The hot weather has arrived, along with bright sun, fast moving storms, and misty mornings.
The butterflies are back on the driveway – a few weeks later than usual. They usually appear about the middle of June, but the early summer was so cool that we didn’t see driveway butterflies until nearly the end of the month. (Tiger Swallowtail, Baltimore Checkerspots, Silvery Checkerspots, and Northern Crescents)
This group was on the gravel right in front of the garage door. We have to be careful when we close the door, that we don’t trap any butterflies inside. (Northern Crescents, Silvery Checkerspots and Great Spangled Fritillaries)
Tawny Emperor – a species that we don’t see often.
Edward’s Hairstreak on Leadplant
This has been a good summer for Painted Lady butterflies. I’ve been finding their caterpillar nests on thistle plants, and a few days ago I found this chrysalis – well hidden among the thistle leaves.
The summer flowers are all blooming.
This is Pale Purple Coneflower – a species that’s only native as far north as southern Wisconsin. I didn’t intentionally plant it, but I just found it growing in one of our planted prairies – probably from a stray seed that got mixed in by mistake.
Hill’s Thistle – from a plant that a friend gave me several years ago. It’s considered a threatened species in Wisconsin. I have about 10 plants scattered around our restored remnants, and 3 of them bloomed this year.
The flower heads are huge and showy – and soft – not as prickly as they look.
Silver spotted Skipper on Wild Iris
White Camas – the green patches on the flowers produce nectar and attract ants.
This is a good year for Spiderworts. These are in Western Prairie.
Another view of summer in Western Prairie
This is another unusual plant – a Wood Lily. I planted some seeds a few years ago around the house and on the hillside behind it. It’s hard to find the plants – they blend in with all the other vegetation, so I don’t know if they’ve come up. But one day there was one blooming, right behind the house.
We’ve had some fun visitors, including Charley Eiseman and his wife Julia Blyth. Charley has been working on an online book on leafminers, and was looking for more material. They spent a lot of time wandering around – mostly in the rain – and then set up a lab (on one of my tables) to sort and photograph their specimens.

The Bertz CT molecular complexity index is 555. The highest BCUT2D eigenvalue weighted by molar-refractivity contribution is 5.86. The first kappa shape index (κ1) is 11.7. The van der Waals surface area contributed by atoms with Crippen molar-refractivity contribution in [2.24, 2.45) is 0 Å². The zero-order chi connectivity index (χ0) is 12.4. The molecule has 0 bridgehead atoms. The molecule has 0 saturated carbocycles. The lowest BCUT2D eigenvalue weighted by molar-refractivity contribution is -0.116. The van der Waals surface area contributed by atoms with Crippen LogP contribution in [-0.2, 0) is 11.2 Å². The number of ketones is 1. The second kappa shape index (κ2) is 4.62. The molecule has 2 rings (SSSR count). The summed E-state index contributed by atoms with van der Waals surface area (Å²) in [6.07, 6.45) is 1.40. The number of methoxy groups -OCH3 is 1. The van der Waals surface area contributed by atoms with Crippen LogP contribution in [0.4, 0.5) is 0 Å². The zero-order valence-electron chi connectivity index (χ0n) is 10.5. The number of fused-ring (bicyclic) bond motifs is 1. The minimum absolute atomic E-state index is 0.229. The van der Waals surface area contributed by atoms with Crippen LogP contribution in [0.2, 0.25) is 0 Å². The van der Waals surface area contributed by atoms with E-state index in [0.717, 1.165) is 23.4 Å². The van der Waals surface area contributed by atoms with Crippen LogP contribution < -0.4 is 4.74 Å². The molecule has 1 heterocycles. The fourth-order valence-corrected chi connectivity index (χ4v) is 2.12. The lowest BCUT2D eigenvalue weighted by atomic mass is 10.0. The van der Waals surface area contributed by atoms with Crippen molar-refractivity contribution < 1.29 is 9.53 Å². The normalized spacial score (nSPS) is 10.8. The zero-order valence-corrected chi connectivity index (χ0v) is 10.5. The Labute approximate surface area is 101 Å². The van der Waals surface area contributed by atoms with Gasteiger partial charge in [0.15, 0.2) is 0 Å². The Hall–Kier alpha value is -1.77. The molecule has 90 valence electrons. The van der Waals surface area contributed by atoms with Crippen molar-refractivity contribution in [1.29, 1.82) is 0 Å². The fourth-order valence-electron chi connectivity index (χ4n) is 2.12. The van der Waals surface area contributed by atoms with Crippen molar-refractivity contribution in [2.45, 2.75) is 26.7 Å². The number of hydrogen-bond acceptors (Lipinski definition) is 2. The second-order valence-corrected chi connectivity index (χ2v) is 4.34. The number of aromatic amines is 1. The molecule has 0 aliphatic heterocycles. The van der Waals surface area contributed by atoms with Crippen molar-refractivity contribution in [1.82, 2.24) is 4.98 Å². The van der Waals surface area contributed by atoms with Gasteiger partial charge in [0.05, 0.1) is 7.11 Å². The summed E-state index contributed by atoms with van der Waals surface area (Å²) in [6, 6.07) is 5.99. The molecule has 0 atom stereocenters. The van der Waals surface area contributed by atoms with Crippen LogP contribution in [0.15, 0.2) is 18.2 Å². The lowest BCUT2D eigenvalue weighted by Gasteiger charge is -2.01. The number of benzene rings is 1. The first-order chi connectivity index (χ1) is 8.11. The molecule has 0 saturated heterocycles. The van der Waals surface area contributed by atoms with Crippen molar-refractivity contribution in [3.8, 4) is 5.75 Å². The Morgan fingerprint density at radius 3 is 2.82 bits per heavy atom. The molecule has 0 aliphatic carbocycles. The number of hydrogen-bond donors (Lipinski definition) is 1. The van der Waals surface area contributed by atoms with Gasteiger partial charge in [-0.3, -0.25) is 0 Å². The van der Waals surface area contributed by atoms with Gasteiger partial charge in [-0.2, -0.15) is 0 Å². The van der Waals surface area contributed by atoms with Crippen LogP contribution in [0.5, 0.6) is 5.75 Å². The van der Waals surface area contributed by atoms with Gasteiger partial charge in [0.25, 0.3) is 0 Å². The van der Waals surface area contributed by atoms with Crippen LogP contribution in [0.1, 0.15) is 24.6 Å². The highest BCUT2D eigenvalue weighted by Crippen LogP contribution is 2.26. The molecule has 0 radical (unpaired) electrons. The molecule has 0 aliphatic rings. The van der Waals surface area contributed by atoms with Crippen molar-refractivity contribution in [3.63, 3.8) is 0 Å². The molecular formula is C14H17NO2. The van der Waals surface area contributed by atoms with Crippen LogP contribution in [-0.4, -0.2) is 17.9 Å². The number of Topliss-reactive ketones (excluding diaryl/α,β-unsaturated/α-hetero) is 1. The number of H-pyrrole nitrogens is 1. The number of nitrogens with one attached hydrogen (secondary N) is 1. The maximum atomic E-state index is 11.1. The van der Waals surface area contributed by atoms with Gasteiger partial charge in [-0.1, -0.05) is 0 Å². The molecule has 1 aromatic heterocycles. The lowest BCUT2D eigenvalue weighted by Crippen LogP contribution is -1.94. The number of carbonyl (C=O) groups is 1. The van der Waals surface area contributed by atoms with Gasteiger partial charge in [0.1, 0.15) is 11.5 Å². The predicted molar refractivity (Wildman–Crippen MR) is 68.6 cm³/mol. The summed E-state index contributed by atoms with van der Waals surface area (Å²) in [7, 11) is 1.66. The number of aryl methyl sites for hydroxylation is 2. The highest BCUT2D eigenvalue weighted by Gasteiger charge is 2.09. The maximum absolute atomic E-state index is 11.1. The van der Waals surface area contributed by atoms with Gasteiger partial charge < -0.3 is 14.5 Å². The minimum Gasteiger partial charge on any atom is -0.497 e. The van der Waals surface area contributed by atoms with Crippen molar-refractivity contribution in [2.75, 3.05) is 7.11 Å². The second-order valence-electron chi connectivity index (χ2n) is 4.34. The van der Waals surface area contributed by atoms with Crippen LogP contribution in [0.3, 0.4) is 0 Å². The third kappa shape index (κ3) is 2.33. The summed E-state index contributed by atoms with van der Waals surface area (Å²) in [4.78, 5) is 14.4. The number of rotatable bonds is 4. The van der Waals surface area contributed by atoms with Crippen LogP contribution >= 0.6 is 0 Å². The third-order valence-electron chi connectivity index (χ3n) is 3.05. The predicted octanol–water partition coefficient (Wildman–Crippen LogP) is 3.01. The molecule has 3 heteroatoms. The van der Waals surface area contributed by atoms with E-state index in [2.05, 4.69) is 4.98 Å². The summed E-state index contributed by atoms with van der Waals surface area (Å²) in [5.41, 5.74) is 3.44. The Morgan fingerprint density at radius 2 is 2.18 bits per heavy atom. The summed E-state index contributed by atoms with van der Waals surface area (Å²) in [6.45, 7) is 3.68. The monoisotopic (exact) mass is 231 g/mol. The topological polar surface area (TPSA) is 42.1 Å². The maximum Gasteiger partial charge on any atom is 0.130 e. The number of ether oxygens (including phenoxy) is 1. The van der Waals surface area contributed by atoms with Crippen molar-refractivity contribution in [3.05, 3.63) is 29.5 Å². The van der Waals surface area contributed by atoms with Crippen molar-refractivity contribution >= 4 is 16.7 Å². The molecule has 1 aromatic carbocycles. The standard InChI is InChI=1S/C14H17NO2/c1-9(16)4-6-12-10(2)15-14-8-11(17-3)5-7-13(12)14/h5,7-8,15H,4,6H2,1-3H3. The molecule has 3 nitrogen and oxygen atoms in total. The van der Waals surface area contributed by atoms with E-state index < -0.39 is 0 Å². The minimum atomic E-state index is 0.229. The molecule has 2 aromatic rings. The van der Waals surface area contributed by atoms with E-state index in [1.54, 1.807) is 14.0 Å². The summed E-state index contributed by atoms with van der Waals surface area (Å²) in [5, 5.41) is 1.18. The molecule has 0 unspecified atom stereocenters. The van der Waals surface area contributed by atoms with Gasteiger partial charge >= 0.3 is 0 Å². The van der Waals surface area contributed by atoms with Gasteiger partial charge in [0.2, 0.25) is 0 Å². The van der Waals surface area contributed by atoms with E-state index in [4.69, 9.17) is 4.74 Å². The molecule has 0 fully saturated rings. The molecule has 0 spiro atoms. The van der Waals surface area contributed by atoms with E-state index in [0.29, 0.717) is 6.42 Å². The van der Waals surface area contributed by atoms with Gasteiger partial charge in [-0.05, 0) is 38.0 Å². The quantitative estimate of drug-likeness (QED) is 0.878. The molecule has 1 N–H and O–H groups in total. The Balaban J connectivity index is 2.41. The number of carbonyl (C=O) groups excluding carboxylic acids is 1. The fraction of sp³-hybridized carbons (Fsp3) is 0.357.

And on Saturday we did our annual butterfly count. Here are the counters – still feeling cool and energetic just as we were starting out. It was a very hot day so we didn’t look this good when we got back.
We saw many butterflies on the count – 38 species. This is one – a Delaware Skipper in the wetland.
And a Least Skipper
We saw other interesting creatures too. This is a Round-necked Longhorn Beetle.
And – I think – a Roesel’s Katydid.
My project for the last few weeks has been pulling Wild Parsnip. I’m feeling pretty good about it – there are many fewer plants than last year, and I’ve been able to work on some new areas. Maybe one of these days we’ll be Parsnip-free. Here’s a comparison….
This was taken of one of our wetland areas in 2007.
And this is the same area this year – before I’d pulled any parsnip. Definitely better!
Mike has been taking out a beaver dam near our driveway for the last few days. Here he is – looking like the troll under the bridge.
The bird babies are growing fast. This is a baby Baltimore Oriole – looking almost grown up.
This year we have yarrow growing near the garage, so when I have the moth lights on, lots of creatures like to sit on the flowers.
Gray Tree Frog
A raccoon found its way up onto our solar panels one evening. It looked a bit surprised at where it had gotten to, and had trouble figuring out how to get down. Eventually, after several tries, it went back down the way it came. (The photo is fuzzy because it was nearly dark.)
The woods are especially beautiful on these hot days. This is a spot with Ostrich Fern and many Black Walnut trees.
Storm clouds over the wetland
Mist over the valley – Mike took this photo as he was driving out early one morning.